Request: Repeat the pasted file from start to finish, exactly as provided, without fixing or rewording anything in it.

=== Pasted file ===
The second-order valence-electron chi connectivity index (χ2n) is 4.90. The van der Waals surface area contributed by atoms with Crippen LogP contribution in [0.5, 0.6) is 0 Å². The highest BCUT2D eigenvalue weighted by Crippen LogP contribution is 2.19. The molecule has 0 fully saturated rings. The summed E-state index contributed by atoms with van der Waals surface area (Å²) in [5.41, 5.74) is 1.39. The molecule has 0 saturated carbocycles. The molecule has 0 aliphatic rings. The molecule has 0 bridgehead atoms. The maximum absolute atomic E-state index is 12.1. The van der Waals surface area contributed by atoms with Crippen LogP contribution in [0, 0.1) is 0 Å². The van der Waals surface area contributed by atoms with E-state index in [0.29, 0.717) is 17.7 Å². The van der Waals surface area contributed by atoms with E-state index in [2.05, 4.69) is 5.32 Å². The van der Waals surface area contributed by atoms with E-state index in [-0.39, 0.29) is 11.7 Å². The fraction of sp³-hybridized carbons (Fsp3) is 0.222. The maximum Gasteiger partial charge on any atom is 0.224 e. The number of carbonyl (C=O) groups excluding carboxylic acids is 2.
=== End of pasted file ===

The second-order valence-electron chi connectivity index (χ2n) is 4.90. The van der Waals surface area contributed by atoms with Crippen LogP contribution in [0.5, 0.6) is 0 Å². The highest BCUT2D eigenvalue weighted by Crippen LogP contribution is 2.19. The molecule has 0 fully saturated rings. The summed E-state index contributed by atoms with van der Waals surface area (Å²) in [5.41, 5.74) is 1.39. The molecule has 0 saturated carbocycles. The molecule has 0 aliphatic rings. The molecule has 0 bridgehead atoms. The maximum absolute atomic E-state index is 12.1. The van der Waals surface area contributed by atoms with Crippen LogP contribution in [0, 0.1) is 0 Å². The van der Waals surface area contributed by atoms with E-state index in [0.29, 0.717) is 17.7 Å². The van der Waals surface area contributed by atoms with E-state index in [2.05, 4.69) is 5.32 Å². The van der Waals surface area contributed by atoms with E-state index in [-0.39, 0.29) is 11.7 Å². The fraction of sp³-hybridized carbons (Fsp3) is 0.222. The maximum Gasteiger partial charge on any atom is 0.224 e. The number of carbonyl (C=O) groups excluding carboxylic acids is 2.